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Activation of Complement in Immune Mediated Hemolytic Anemia (IMHA)

 

Immune-mediated hemolytic anemia (IMHA) is a common immune-mediated disease in dogs that can be fatal. In IMHA, the immune system attacks the dog’s own red blood cells. In human patients affected with a similar condition called PNH, drugs that inhibit the complement system can be a life saving treatment. Before we can use such drugs in dogs, we first have to identify which dogs with IMHA have complement activation. We are also looking at ways to inhibit canine complement so that we can identify and test novel treatments for this disease to save lives and reduce the severity of disease that these dogs face.

ELIGIBILITY: Dogs diagnosed with IMHA, defined as the presence of anemia (PCV<37%) AND at least one of the following: positive saline agglutination test, positive Coombs test, or moderate to marked spherocytosis in a blood smear (confirmed by a clinical pathologist.) Dogs with an identified underlying disease process (e.g. cancer) causing the IMHA will be excluded. Dogs that have received immunosuppressive therapy e.g. steroids for >24h will also be excluded.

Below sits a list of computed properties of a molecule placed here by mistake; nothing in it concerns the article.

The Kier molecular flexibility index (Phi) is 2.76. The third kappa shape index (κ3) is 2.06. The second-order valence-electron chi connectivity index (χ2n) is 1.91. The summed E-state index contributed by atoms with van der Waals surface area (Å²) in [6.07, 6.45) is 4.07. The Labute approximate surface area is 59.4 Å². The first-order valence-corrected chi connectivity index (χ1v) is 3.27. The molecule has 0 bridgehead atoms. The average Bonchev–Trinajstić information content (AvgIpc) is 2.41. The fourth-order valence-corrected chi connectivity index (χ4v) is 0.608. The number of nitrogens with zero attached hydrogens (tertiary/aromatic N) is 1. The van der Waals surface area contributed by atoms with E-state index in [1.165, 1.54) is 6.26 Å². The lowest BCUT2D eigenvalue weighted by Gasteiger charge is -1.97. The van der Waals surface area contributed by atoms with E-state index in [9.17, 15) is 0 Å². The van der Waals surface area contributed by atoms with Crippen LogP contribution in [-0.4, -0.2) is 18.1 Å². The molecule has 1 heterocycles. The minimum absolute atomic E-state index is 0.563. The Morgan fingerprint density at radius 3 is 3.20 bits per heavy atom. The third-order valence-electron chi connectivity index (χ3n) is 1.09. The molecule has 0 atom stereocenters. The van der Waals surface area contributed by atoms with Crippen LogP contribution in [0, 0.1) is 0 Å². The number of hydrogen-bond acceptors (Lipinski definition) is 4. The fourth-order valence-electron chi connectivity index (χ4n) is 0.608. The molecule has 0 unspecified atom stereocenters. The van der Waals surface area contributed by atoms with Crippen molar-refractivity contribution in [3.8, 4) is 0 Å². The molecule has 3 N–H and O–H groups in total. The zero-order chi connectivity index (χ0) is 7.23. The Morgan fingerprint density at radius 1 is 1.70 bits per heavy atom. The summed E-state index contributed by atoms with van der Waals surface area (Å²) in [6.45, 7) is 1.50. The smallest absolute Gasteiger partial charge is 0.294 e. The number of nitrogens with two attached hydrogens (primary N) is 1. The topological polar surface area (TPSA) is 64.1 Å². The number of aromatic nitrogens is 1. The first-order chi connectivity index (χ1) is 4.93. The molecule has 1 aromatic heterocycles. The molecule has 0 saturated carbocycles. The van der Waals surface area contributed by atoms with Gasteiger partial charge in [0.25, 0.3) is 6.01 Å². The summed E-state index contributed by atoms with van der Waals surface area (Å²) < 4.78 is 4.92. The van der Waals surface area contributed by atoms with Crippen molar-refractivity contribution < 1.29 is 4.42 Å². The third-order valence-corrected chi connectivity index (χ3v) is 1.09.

SAMPLES: We will collect a citrated plasma sample and a serum sample for this study. We will also accept samples from veterinarians in practice who are managing these cases.

COMPENSATION: Blood sampling and testing for complement activation will be done at no charge to the owner. Other tests or procedures required as part of patient care will be the responsibility of the owner.

CONTACT/SCHEDULE AN APPOINTMENT: For more information contact Dr. Goggs or Dr. Behling-Kelly at 607-253-3060 or email the clinical research coordinator at vet-research@cornell.edu.

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